Affirmations

The universe loves me as a perfect creation of the universe, and I have now woken up from the bad dreams, which are over for ever. I am surrounded by spiritual beings I can connect with every moment of the day by being open to the idea of connection to all living beings in the universe. I am in fact already connected to all living beings in the universe, and all I need to do is to wake up to this established fact. I am being given everything I need to be OK, right now, by God, and eternity is this perfect moment. God is inspiring me to teach these spiritual tools to everyone I meet by using them myself, and I am thus saving the world, together with all other awakened beings who are doing the same.

Step Ten practice

Watch for thoughts of dwelling on the past, on unfairness, or the apparent spiritual emptiness of the world, past or present, and switch immediately to repeating the above affirmation to block the negative thought and teach myself a new lesson.

How to deal with a difficult resentment #3: angry God

‘God is angry, not loving.’


Where is my thinking wrong?

God is not angry. I was told God is angry by people who were angry and therefore thought that God was angry, because they were projecting the attributes of their ego onto God. I do not have the power to make God angry, as that would give me a lot of power over God’s mood, which I do not have.

What should my thinking be instead?

God is love, and I was created by love, so I am love. The only thing wrong with me is false perceptions that have no reality at all. These are not sin but error and illusion, and once they are dispelled they are gone forever. When I have illusions or am mistaken I am still a perfect child of God and I am not loved any less.

Affirmations

Love created me like itself. Holiness created me holy. Kindness created me kind. Helpfulness created me helpful. Perfection created me perfect. My resentments hide the light of the world in me. I cannot see what I have hidden. Yet I want to let it be revealed to me, for my salvation and the salvation of the world. Love created me like itself. Holiness created me holy. Kindness created me kind. Helpfulness created me helpful. Perfection created me perfect.

Step Ten practice

Watch for negative thoughts about God and switch immediately to repeating the above affirmation to block the negative thought and teach myself a new lesson.

How to deal with a difficult resentment #4: current circumstances

‘I hate my situation in life. I hate my job, my family, my financial situation, my social situation.’

Where is my thinking wrong?

First of all, see above.

Secondly, it is my experience of these things I hate, and that experience can be changed.

What should my thinking be instead?

I can accept everything I cannot change by withdrawing my judgement from it (see above). But many things can be changed. If I want to change something and do not know how, I can find someone who has achieved what I want, ask them how they did it, and follow their instructions. For instance, people who are successful and happy in their careers generally give good advice on how to achieve this. The same principle applies in all areas of life. I can ask God for the courage to change, which means exercising my will to take the necessary actions regardless of how I feel.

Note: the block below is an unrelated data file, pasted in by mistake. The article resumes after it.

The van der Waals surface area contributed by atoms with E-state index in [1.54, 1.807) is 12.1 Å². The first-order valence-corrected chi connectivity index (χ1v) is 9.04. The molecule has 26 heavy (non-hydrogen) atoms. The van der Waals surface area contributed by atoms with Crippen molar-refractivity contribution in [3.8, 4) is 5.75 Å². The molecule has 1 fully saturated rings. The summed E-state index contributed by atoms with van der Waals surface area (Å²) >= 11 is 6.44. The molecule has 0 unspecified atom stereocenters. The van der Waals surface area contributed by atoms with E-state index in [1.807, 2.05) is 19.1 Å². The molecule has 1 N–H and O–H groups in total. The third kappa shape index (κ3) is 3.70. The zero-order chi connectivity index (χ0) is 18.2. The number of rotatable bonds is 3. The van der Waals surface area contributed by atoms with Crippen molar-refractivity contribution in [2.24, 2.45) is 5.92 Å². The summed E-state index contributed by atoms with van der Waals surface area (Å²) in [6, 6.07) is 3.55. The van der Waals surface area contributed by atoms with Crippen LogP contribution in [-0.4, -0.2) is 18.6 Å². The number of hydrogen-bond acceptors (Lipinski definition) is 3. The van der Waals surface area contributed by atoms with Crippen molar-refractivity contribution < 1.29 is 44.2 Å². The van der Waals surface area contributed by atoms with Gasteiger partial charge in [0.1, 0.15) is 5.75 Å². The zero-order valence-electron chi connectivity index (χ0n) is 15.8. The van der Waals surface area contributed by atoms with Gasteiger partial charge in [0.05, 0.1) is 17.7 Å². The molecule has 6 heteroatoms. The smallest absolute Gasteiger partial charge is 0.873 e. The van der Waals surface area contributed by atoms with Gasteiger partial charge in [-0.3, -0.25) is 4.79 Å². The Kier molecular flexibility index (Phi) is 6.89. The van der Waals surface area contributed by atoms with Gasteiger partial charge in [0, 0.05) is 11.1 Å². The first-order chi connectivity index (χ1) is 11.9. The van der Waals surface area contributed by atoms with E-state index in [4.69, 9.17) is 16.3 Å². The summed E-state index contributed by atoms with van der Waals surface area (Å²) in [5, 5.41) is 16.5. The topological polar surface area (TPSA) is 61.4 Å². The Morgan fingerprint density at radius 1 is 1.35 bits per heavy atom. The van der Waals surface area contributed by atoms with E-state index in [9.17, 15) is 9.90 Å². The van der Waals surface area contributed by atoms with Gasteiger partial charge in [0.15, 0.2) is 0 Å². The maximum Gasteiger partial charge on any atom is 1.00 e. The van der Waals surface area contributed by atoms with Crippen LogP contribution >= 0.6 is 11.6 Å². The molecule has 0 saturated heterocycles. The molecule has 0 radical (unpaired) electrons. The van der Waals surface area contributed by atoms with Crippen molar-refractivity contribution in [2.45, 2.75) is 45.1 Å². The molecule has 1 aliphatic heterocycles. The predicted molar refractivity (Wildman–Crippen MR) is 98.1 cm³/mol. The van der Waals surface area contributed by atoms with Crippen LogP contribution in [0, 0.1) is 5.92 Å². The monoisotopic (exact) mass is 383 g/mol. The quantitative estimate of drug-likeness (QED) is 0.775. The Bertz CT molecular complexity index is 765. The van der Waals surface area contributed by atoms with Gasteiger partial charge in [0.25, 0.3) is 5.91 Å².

Affirmations

God, grant me the serenity to accept the things I cannot change by withdrawing my judgement from them and seeing them as neutral. God, grant me the courage to change the things I can by taking positive actions to contribute actively to all areas of my life, every moment of every day. God, show me who I can talk to in order to obtain ideas about how to take positive actions to contribute actively to my life. God, grant me the serenity to accept the discomfort that arises when I take the rights actions to change my life. God, let me serve you not me; God, let me serve others not me: Thy Will Be Done.

Step Ten practice

Watch for negative thoughts about my present circumstances and switch immediately to repeating the above affirmation to block the negative thought and teach myself a new lesson.

Exercises


Serenity prayer exercise

Take a sheet of paper.

On one side write a list of all of the things to accept because they cannot be changed. Read through these items one by one, saying after each one, ‘This is a neutral person/situation/place/event/circumstance, neither good nor bad, and is perfect the way it is.’

On the other side write a list of all of the things to be changed and the practical actions I need to take to change them, with dates and times for when I am going to take these actions.

Gratitude list

If the resentment is against my childhood or parents, for instance, write a gratitude list of all of the aspects or features of my childhood or my parents which were positive, helpful, or otherwise good. Do this for any situation where there is resentment.

Readings

1. Is it good or bad?